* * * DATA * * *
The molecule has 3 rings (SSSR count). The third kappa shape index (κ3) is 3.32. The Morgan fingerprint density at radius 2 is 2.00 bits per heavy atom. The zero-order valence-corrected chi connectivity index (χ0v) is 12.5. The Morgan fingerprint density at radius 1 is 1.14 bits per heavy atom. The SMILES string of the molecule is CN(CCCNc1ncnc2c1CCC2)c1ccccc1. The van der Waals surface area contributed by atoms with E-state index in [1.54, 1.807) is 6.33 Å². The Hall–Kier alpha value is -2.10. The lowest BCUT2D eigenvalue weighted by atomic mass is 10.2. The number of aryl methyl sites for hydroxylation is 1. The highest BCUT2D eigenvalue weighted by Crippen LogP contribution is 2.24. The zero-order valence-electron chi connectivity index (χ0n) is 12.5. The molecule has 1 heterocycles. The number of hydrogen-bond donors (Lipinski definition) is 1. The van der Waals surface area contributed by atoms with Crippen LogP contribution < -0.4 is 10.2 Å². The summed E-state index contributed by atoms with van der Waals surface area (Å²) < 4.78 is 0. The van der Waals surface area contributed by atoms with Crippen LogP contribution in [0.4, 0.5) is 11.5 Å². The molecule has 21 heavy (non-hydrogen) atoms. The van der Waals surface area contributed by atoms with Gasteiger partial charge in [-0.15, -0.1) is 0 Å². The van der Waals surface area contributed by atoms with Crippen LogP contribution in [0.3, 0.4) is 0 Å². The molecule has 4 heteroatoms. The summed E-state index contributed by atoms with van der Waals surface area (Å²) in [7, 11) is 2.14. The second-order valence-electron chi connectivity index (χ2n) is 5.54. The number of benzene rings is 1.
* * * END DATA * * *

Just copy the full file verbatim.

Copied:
The molecule has 3 rings (SSSR count). The third kappa shape index (κ3) is 3.32. The Morgan fingerprint density at radius 2 is 2.00 bits per heavy atom. The zero-order valence-corrected chi connectivity index (χ0v) is 12.5. The Morgan fingerprint density at radius 1 is 1.14 bits per heavy atom. The SMILES string of the molecule is CN(CCCNc1ncnc2c1CCC2)c1ccccc1. The van der Waals surface area contributed by atoms with E-state index in [1.54, 1.807) is 6.33 Å². The Hall–Kier alpha value is -2.10. The lowest BCUT2D eigenvalue weighted by atomic mass is 10.2. The number of aryl methyl sites for hydroxylation is 1. The highest BCUT2D eigenvalue weighted by Crippen LogP contribution is 2.24. The zero-order valence-electron chi connectivity index (χ0n) is 12.5. The molecule has 1 heterocycles. The number of hydrogen-bond donors (Lipinski definition) is 1. The van der Waals surface area contributed by atoms with Crippen LogP contribution < -0.4 is 10.2 Å². The summed E-state index contributed by atoms with van der Waals surface area (Å²) < 4.78 is 0. The van der Waals surface area contributed by atoms with Crippen LogP contribution in [0.4, 0.5) is 11.5 Å². The molecule has 21 heavy (non-hydrogen) atoms. The van der Waals surface area contributed by atoms with Gasteiger partial charge in [-0.15, -0.1) is 0 Å². The van der Waals surface area contributed by atoms with Crippen LogP contribution in [0.3, 0.4) is 0 Å². The molecule has 4 heteroatoms. The summed E-state index contributed by atoms with van der Waals surface area (Å²) in [7, 11) is 2.14. The second-order valence-electron chi connectivity index (χ2n) is 5.54. The number of benzene rings is 1.